One of the sectors of the Saskatchewan budget the public heard about beforehand was the idea of cutting wages in the public sector.
Finance Minister Kevin Doherty says although it would have to go through contract negotiations, the provincial government is asking, and has budgeted for, a 3.5 per cent reduction in public sector compensation.
The PST is being raised by a point to 6 per cent and a number of exemptions are being eliminated, including children’s clothing, restaurant meals, insurance premiums and bulk purchases of gas.
The exemption for used cars will remain, but the value of a trade-in will no longer be deductible in determining the PST when a new vehicle is bought.
Doherty also announced the Saskatchewan Transportation Company will wind down with freight accepted for delivery until May 19th and passenger services will end May 31st.
Along with the users, this will affect 224 staff.
Doherty takes no comfort in people losing their jobs to balance the provincial budget.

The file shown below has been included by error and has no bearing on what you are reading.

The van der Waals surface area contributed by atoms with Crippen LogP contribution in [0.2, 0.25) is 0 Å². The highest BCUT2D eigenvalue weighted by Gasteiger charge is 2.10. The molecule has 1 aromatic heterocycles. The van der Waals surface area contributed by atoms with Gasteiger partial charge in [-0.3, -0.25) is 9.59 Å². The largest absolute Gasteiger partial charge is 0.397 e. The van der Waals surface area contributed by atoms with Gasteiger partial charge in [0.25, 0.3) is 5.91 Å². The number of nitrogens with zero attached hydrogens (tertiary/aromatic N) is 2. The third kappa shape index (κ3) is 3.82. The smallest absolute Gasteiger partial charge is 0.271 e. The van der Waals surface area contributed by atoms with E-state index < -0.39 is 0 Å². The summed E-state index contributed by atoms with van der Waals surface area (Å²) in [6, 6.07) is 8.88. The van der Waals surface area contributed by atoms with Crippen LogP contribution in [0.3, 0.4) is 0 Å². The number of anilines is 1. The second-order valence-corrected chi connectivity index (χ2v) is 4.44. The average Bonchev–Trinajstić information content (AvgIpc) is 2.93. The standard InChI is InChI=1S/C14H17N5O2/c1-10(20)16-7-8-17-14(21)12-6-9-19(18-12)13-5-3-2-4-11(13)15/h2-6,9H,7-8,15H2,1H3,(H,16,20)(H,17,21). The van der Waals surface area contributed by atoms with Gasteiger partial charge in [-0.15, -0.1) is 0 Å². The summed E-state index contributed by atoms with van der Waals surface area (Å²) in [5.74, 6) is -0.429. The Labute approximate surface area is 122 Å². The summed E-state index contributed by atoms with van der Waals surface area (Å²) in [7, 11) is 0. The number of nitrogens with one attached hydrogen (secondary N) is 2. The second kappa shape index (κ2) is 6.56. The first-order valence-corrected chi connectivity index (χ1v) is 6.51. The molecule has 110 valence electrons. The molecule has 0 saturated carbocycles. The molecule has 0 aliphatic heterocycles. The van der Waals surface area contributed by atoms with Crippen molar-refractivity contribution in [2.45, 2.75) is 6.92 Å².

“Those are tough decisions, but we have to get to delivering the core services that the people of this province want from the provincial government.” He said
Doherty says no decisions have been made about what will done with the buses and the bus depots.
When it comes to school boards the province won’t be reducing the number of boards after all.
The final report from the Advisory Panel on Education Governance Renewal has been released.
It suggests the government keep elected boards and make no major changes to the school division boundaries.
Minister Doherty says they will accept all recommendations, adding the government heard widespread support for keeping local school boards as is.
The provincial budget is allocating just over 2-billion dollars to education, which is a 6 per cent drop from last year. However, the province says much of that decrease comes from the 262-million dollar investment made last year to build the 18 joint-use schools.
The deficit in the overall budget is forecast to be $685-million at the end of this next fixcal year, and then $304 million for 2018-19, followed by a $15-million surplus in 2019-20.